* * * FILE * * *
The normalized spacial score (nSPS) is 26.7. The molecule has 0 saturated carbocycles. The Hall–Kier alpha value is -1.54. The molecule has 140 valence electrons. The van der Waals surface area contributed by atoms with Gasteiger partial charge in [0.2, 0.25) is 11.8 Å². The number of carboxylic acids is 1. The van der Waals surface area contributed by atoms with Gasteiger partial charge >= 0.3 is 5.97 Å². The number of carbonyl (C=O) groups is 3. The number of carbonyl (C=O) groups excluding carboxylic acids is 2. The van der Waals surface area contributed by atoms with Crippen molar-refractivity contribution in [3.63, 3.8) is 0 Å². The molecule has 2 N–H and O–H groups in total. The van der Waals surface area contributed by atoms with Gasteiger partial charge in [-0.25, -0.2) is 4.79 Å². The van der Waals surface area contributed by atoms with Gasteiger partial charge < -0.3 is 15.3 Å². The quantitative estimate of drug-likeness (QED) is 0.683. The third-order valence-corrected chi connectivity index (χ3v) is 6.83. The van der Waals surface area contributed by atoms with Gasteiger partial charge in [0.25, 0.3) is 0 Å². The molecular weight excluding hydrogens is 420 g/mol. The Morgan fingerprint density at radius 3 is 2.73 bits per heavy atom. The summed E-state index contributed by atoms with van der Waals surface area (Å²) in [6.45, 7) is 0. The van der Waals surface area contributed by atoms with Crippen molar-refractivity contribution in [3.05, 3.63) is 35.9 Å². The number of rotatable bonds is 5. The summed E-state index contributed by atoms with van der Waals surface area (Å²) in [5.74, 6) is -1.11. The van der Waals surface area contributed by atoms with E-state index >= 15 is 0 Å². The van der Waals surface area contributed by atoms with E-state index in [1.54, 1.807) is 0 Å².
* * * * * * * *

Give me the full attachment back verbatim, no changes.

The normalized spacial score (nSPS) is 26.7. The molecule has 0 saturated carbocycles. The Hall–Kier alpha value is -1.54. The molecule has 140 valence electrons. The van der Waals surface area contributed by atoms with Gasteiger partial charge in [0.2, 0.25) is 11.8 Å². The number of carboxylic acids is 1. The van der Waals surface area contributed by atoms with Gasteiger partial charge >= 0.3 is 5.97 Å². The number of carbonyl (C=O) groups is 3. The number of carbonyl (C=O) groups excluding carboxylic acids is 2. The van der Waals surface area contributed by atoms with Crippen molar-refractivity contribution in [3.63, 3.8) is 0 Å². The molecule has 2 N–H and O–H groups in total. The van der Waals surface area contributed by atoms with Gasteiger partial charge in [-0.25, -0.2) is 4.79 Å². The van der Waals surface area contributed by atoms with Gasteiger partial charge < -0.3 is 15.3 Å². The quantitative estimate of drug-likeness (QED) is 0.683. The third-order valence-corrected chi connectivity index (χ3v) is 6.83. The van der Waals surface area contributed by atoms with Gasteiger partial charge in [0.25, 0.3) is 0 Å². The molecular weight excluding hydrogens is 420 g/mol. The Morgan fingerprint density at radius 3 is 2.73 bits per heavy atom. The summed E-state index contributed by atoms with van der Waals surface area (Å²) in [6.45, 7) is 0. The van der Waals surface area contributed by atoms with Crippen molar-refractivity contribution in [3.05, 3.63) is 35.9 Å². The number of rotatable bonds is 5. The summed E-state index contributed by atoms with van der Waals surface area (Å²) in [5.74, 6) is -1.11. The van der Waals surface area contributed by atoms with E-state index >= 15 is 0 Å². The van der Waals surface area contributed by atoms with E-state index in [1.54, 1.807) is 0 Å².